The Ultimate Guide To Being A Contributing Editor

The Ultimate Guide To Being A Contributing Editor

Step by step instructions to being a part of a thriving Odyssey community.
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The Contributing Editor is responsible for editing articles for grammar mistakes, packaging the piece correctly when it comes to its headline and cover photo, and helping the EIC manage the team throughout the week.

Thursday // Friday

Edit content

Objective: Give feedback to creators on their submissions, leaving comments where appropriate.

Resources:

Odyssey editing 101
Odyssey's Library Of Digital Media Resources



Reach out to Creators who you have not heard from.

Objective: After content has come in Wednesday by 5 p.m., make sure all Creators on your team have communicated to you or the EIC about the status of their submission.

Resource:Tracking doc




Sunday

Ask creators for next week’s pitch.

Objective: Hold creators accountable to submitting topic ideas to get inspiration and motivation going throughout the team.

Resources: Tracking doc

Resources: Google Trends



Monday

Follow up with creators who haven’t submitted ideas.

Objective: Be proactive so you or your EIC isn’t in a panic when you don’t see any content to edit by deadline

Resources: Tracking doc

Check in with EIC

Objective: Each week, make sure you check in with EIC about the team’s progress this week. Strategize for the upcoming week and make sure you both are on the same page about team challenges and strengths.


Tuesday

Reach out in group message and remind Creators about the Wednesday at 5 p.m. deadline.

Objective: It helps your EIC to also remind Creators to submit. Yes, the EIC will be reaching out as well, but you reaching out means there will be peer-to-peer accountability amongst the Creators on your team.

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If College Majors Were Flowers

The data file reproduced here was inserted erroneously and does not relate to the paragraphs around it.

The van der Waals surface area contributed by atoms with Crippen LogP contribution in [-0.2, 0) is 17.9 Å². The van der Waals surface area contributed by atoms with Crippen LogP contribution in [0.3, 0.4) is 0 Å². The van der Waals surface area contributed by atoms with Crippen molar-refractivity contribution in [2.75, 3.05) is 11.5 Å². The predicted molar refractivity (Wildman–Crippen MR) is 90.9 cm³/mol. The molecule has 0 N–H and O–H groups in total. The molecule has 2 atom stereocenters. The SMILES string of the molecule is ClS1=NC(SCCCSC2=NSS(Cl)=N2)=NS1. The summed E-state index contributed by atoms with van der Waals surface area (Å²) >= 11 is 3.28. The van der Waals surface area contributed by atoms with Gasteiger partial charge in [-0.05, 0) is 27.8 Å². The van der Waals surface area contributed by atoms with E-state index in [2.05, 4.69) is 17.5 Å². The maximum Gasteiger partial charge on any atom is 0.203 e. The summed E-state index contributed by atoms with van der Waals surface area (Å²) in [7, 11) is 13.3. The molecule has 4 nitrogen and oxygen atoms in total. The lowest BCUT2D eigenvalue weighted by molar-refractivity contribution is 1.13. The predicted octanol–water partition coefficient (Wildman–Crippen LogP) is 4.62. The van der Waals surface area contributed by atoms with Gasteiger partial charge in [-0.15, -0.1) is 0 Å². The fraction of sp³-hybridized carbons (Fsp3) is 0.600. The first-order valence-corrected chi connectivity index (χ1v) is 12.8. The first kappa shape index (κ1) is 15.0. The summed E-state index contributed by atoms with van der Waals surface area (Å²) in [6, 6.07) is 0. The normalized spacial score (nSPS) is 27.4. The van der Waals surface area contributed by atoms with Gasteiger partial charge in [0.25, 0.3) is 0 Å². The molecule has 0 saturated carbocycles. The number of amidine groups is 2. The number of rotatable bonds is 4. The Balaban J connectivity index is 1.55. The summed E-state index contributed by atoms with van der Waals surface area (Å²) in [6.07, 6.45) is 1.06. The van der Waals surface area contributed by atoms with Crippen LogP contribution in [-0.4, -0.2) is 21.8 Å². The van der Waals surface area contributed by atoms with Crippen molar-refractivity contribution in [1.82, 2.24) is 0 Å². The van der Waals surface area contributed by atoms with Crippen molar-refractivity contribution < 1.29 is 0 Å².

Can you really disagree?
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There is a seemingly new trend of "If College Majors Were ___" circulating on Odyssey. I must admit, they're all pretty accurate and fun to read. So find your major on this list and share with your friends to let them know what flower you are based on your college major!


All the majors - a dead flower.


Let's be honest, as college students we're all dead on the inside.

Cover Image Credit: Wikimedia

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11 Reasons UH Sugar Land Can't Beat UH Main

Bigger isn't always better, but in this case it fits.

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For the majority of us who are looking at universities to enter once we get out of high school and want to stay close to our Houston base, we're sort of hard-pressed for options. There are only gonna be so many universities in a single city and once you factor in your budget and location preferences, you're usually not in a position to demand too much.

I chose to transfer my classes for my senior year to UH Sugar Land because it was a more convenient drive. And yes, I now don't have to worry about buying exorbitant parking permits and getting lost on campus, but there's still plenty I miss about the Main Campus––here are 11 reasons why the Sugar Land campus can't beat the Main.

1. They have ridiculously limited offerings.

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All right, so maybe I don't have too much cause to complain. I'm an Education major and happen to be in luck because the only undergrad bachelor programs UH Sugar Land has to offer are from the Colleges of Education, Technology, Nursing and Liberal Arts.

Even within those colleges, it's slim pickings.

I lucked out because I'm trying to get certified for elementary but if I were a middle or high school teacher, I'd be making my daily drive to UH Main. It's about time UH Sugar Land started expanding its offerings.

2. The parking lot is tiny.

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All right, maybe UH Main makes you pay horrific sums of money to get a permit (and I've heard people complain about not getting a parking spot despite doling out the cash) so I feel a little guilty picking at this. But, when you have a tiny little lot that's filled before nine in the morning, it's hard not to feel annoyed about having to park in the library parking lot and walk to the building.

They may have a free permit system, but someone has to start keeping track of which cars have these permits because I don't think the students have gotten with that program yet.

3. It doesn't have its own library. 

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I used to live in the UH Main library; I would seriously joke with my friends that it was like my second home whether I was chilling, studying, eating or disturbing the peace of the study rooms when my friends and I got together to watch horror films.

UH Sugar Land proudly announces that we can use the University Branch library, which is right next door. Now, I don't mind that library, but besides the fact that it's always one of the noisiest places on Earth, it really can't meet my college-level needs.